CHARACTERS come first and plot second in most of Ayckbourn’s masterpieces.

CHARACTERS come first and plot second in most of Ayckbourn’s masterpieces.

Joking Apart, while not a huge hit in the West End, is no different.

A middle-class tale in the typical Ayckbourn style, it is set in a world of tennis courts and drinks on the lawn. Richard and Anthea, an unmarried couple both previously divorced, are the hosts at the centre of this bizarre maelstrom. They seem to draw all their friends, acquaintences and neighbours into their circle and, as time passes, gradually suck the life out of them.

How does this happen? Because they are so alarmingly nice – and successful. The four scenes are each set four years apart, giving enough time for the strains in the relationships to develop clearly. Richard’s business partner Sven (from Finland not Sweden) is gradually being left out of the decision making and increasingly resents it – as does his other half Olive – although trade is booming.

Neighbours Hugh, the village’s nervous new vicar, and his neurotic wife Louise are totally overpowered by Richard and Anthea’s generosity of spirit and alarming enthusiasm.

Meanwhile Brian, Anthea’s long-term friend and Richard’s man about the office, appears with a succession of unsuitable girlfriends and sees their relationships fall apart amid the succession of lunches and dinners.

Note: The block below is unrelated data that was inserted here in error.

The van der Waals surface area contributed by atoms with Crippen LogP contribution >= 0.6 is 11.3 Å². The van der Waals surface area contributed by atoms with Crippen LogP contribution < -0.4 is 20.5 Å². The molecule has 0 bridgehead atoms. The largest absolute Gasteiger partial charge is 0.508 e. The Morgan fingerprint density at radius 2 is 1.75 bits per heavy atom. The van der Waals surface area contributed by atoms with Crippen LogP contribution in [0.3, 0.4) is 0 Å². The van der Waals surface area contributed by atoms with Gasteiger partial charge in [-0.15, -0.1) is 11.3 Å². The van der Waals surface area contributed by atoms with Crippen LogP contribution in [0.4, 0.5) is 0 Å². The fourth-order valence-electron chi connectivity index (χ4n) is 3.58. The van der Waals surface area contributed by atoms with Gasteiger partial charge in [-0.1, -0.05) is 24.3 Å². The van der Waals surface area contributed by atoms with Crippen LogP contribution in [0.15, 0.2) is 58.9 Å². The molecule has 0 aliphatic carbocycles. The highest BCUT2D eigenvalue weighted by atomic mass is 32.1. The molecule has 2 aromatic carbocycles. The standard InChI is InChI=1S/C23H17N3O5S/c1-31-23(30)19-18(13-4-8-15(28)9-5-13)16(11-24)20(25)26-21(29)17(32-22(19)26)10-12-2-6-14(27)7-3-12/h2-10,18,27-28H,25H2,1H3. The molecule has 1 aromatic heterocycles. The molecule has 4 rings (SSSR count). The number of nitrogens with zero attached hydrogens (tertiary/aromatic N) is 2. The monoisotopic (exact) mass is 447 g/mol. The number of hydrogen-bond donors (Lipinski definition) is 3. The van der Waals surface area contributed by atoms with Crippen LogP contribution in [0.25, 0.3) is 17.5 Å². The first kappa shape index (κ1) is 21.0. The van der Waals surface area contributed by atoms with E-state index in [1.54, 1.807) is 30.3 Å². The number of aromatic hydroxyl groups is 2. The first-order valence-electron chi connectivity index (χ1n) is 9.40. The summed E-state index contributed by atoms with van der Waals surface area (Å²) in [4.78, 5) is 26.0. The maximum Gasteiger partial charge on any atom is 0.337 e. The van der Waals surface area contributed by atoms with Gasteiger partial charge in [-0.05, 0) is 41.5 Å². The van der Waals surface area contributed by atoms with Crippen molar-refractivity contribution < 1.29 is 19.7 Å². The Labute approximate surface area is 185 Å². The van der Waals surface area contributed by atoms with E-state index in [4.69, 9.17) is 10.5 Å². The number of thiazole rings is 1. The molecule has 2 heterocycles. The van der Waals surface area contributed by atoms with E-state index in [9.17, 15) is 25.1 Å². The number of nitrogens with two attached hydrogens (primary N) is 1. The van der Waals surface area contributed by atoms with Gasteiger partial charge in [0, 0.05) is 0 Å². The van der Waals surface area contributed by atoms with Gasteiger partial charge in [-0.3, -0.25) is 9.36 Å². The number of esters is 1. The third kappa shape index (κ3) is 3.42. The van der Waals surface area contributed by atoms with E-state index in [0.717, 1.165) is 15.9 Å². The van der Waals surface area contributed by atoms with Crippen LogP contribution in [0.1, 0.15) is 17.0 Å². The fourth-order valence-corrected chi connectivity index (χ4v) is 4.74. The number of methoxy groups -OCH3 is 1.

The scenes focus on occasions where levels of stress and drama can be at their highest: Bonfire Night, a hot summer Sunday, a rainy Boxing Day and the night of an 18th birthday party. Yes, Ayckbourn manages to wring every last drop of excruciatingly uncomfortable wining and dining from each possible situation. While we don’t ever get to see any of the young children, we learn of their development, reflecting their parents views on life.

Hugh and Louise’s little son goes from biting his father and raging at his mother, to becoming a chess prodigy who just ignores both his parents. Richard and Anthea’s two are mischievous but just as adorable it seems.

When at the end Sven, played by the excellent Alec Fellows-Bennett, says of their eldest, Deborah, “You weren’t born with a silver spoon in your mouth, you had a whole canteen of cutlery”, the jealousies are completely laid bare.

The pair to make you wince the most though are Louise and Hugh, thanks to a combination of terrific acting by Natalie Douglas and Anton Tweedale, Ayckbourn’s great script and, I should imagine, some careful direction from Andrew Beckett. Douglas makes every move with precision, bowed head, small steps, ineffective loss of temper – a perfect study of a woman on the edge of a nervous breakdown.

The total contrast with the confident, optimistic and bouncy Anthea, portrayed with skill by Stephanie Wilson, sums up what the play is all about.